This week, OpenText released version 8.1 of their WCM product. It features new media management capabilities, better support for mobile devices (result of their weComm acquisition) and some other enhancements. But more importantly, they dropped "Vignette" from the name of their WCM and Portal products. In fact they completely re-branded the names: The WCM product is now named "OpenText Web Experience Management" and the Portal product is now known - well you guessed it - "OpenText Portal".
I personally don't like generic terms to be product names -- "we licensed Web Experience Management" doesn't sound meaningful to me -- but that's a topic for another post.
Re-branding product names or dropping the original vendor's name is nothing new. OpenText has done it numerous times before. Anyone remembers Gauss, Hummingbird and all the others that led to these numerous name changes?
And they are not the only ones. A few days ago, IBM also renamed their WCM offering. They dropped "Lotus" from the WCM product name. So the WCM product is now called IBM Web Content Manager. I'll speculate they might do away with some of the other brands such as WebSphere and Tivoli too in near future.
Many times, a re-branding signifies that an acquired technology has been well integrated with the parent - both in terms of organizational integration and product integration at a technical level. Sometimes, it's also accompanied by additional enhancements or a change in product's focus. But a lot of other times, its more of a marketing gimmick -- a mirage -- to give an impression that the product (or the vendor) has been integrated well with rest of the offerings. At times, it's also about riding a new wave of hype.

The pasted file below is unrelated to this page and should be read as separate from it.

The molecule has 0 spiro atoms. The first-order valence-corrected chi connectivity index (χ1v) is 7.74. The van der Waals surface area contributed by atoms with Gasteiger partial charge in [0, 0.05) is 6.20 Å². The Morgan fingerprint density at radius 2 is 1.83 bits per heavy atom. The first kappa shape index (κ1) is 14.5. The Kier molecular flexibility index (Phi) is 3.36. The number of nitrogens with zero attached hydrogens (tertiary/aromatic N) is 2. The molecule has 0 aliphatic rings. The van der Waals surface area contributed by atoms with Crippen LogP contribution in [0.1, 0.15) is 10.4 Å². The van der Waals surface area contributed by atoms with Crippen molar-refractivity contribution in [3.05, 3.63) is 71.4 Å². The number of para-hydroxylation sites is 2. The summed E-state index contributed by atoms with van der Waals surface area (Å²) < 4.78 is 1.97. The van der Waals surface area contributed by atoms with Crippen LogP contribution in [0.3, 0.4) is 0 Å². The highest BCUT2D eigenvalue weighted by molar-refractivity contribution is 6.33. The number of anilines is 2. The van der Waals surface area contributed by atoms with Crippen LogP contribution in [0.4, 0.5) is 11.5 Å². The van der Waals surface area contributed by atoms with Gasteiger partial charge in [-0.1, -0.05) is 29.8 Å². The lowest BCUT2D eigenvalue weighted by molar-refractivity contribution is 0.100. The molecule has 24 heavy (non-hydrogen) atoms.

Both these vendors are finally getting rid of original product names that came from the vendors they acquired. Having those in the product name has its advantages. For companies like IBM and OpenText that have acquired numerous companies, having the name of original vendor helps you navigate through the complex organizational structure and makes it easy to understand some of the legacy intangibles that explain a product's strengths and weaknesses. While that legacy is helpful for customers, for the vendor it brings major disadvantages, and they hope a new name shows the product is now "part of the family."
For you the customer evaluating products, make sure to suss out a product's history and evolution. In our evaluation research, we actually cover this in good detail, so that you have an idea of product's background. That is also helpful to understand how seamlessly (pun intended) the product integrates with rest of the vendor's offering. In fact, many times, vendors get upset with us for citing older product names in our reviews. However, we do that intentionally to actually show the product may actually differ from their remaining offerings -- exactly the kind of thing a vendor wants to hide.